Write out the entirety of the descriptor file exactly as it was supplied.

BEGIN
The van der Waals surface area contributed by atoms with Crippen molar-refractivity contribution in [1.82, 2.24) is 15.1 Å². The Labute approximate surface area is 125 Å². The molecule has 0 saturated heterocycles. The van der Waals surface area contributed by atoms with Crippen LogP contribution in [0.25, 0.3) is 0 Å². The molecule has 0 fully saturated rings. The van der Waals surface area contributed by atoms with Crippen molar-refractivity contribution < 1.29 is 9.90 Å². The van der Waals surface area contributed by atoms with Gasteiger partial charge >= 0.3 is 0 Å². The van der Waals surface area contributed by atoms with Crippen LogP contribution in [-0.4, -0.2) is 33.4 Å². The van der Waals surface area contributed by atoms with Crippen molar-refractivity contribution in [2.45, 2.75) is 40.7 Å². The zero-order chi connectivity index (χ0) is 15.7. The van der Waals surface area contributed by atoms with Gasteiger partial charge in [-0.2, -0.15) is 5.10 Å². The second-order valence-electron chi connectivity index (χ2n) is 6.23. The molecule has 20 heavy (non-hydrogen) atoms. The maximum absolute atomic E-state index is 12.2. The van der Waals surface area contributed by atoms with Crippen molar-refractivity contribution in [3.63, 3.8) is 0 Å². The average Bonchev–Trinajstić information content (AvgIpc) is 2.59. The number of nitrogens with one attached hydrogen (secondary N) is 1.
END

The van der Waals surface area contributed by atoms with Crippen molar-refractivity contribution in [1.82, 2.24) is 15.1 Å². The Labute approximate surface area is 125 Å². The molecule has 0 saturated heterocycles. The van der Waals surface area contributed by atoms with Crippen LogP contribution in [0.25, 0.3) is 0 Å². The molecule has 0 fully saturated rings. The van der Waals surface area contributed by atoms with Crippen molar-refractivity contribution < 1.29 is 9.90 Å². The van der Waals surface area contributed by atoms with Gasteiger partial charge >= 0.3 is 0 Å². The van der Waals surface area contributed by atoms with Crippen LogP contribution in [-0.4, -0.2) is 33.4 Å². The van der Waals surface area contributed by atoms with Crippen molar-refractivity contribution in [2.45, 2.75) is 40.7 Å². The zero-order chi connectivity index (χ0) is 15.7. The van der Waals surface area contributed by atoms with Gasteiger partial charge in [-0.2, -0.15) is 5.10 Å². The second-order valence-electron chi connectivity index (χ2n) is 6.23. The molecule has 20 heavy (non-hydrogen) atoms. The maximum absolute atomic E-state index is 12.2. The van der Waals surface area contributed by atoms with Crippen molar-refractivity contribution in [3.63, 3.8) is 0 Å². The average Bonchev–Trinajstić information content (AvgIpc) is 2.59. The number of nitrogens with one attached hydrogen (secondary N) is 1.